Ivory products win customers’ favour due their false belief that ivory can chase away evil spirits and bring luck to bearers. This blind faith, along with lenient regulations over wildlife trafficking, has taken away many lives of innocent elephants.

From a Blind Faith

Searching for ‘ivory products’ on social networks and digital trading platforms, one might see plenty of ads indicating the miraculous effects of elephant ivory.

In order to attract customers, dealers continually fraudulently claim that ivory jewelries are lucky charms, which could bring their owners good business deals, power, romantic relationships while chasing away evil spirits and bad lucks.

Showing Vietnamplus journalists meticulously carved ivory bracelets, N., a vendor in Ben Thanh market, Ho Chi Minh City, affirmed “These bracelets could control bearers’ blood pressure and chase away evil spirits haunting you. Wearing those, you will be very healthy”.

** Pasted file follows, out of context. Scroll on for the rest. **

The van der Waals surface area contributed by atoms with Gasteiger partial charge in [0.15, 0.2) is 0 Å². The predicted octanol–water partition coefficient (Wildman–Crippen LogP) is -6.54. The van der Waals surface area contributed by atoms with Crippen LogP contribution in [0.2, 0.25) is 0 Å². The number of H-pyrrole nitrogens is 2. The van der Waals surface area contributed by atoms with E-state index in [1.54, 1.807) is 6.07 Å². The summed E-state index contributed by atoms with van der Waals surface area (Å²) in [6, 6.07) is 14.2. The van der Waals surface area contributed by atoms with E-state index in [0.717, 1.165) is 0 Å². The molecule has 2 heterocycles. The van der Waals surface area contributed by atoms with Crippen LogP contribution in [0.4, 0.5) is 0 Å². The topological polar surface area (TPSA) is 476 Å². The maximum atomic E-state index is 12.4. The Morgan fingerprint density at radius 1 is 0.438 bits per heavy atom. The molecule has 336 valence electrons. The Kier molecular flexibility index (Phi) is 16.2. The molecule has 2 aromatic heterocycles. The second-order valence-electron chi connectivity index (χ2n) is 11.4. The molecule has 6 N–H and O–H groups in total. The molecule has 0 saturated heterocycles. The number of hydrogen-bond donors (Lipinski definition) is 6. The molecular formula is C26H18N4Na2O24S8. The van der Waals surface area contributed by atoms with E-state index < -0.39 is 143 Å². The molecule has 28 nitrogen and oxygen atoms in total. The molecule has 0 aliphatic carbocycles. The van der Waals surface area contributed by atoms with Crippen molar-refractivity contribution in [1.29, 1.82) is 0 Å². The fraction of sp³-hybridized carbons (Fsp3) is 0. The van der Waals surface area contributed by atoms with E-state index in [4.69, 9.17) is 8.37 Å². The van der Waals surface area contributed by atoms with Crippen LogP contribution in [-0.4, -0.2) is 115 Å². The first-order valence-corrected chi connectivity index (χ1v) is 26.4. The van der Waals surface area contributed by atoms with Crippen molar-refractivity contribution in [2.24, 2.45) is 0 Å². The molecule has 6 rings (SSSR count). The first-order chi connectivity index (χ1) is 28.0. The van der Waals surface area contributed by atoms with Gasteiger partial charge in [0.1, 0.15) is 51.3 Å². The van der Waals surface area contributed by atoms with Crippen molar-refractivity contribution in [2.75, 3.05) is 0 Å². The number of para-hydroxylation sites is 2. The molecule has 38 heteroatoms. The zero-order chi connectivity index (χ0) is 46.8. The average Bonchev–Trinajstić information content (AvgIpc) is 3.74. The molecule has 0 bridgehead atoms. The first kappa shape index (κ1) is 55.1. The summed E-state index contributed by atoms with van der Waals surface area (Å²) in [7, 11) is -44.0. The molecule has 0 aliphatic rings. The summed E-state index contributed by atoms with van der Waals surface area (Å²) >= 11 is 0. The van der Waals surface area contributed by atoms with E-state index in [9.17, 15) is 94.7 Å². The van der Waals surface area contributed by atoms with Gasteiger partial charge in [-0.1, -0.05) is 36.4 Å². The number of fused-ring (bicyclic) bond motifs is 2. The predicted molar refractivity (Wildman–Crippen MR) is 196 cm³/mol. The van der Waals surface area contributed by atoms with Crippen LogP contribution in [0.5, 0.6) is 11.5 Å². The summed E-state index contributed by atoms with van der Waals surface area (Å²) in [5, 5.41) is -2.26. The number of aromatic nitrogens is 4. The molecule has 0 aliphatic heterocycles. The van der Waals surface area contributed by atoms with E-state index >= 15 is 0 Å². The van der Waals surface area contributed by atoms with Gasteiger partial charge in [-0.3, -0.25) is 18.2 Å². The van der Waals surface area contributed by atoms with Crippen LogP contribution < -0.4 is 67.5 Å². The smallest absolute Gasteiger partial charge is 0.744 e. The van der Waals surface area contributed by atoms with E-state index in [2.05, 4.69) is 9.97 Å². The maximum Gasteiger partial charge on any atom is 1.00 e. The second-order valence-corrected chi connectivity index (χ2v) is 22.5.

The false claims on ivory products’ extraordinary impacts have drawn great attention from consumers regardless of their social backgrounds.

Ivory trading is among major factors driving elephants to the brink of extinction. 

Even those with good education background are deceived by false claims of miraculous effects of ivory products, leading to tragic deaths of thousands of elephants worldwide every year.

To Deaths of Innocent Elephants

The study, “From tusk to trinket: persistent illegal ivory markets in Vietnam,” documents surveys recently carried out at 852 retail outlets in 13 locations and 60 individual sellers on 17 online platforms.

Although selling ivory is illegal in Vietnam, researchers found more than 10,500 items for sale, demonstrating the persistence of the ivory retail market.

The question is how such a great amount of ivory products could freely circulate in the market.

Da Lat city in Lam Dong province has been identified as a hotspot of ivory trading nationwide. In recent years, the municipal authorities have accelerated inspection and control over ivory trading activities within the localities. Thus, ivory products are no longer displayed publicly in souvenir outlets. However, they have not really gone but moved to hidden shelves in local jewelry and gem stores.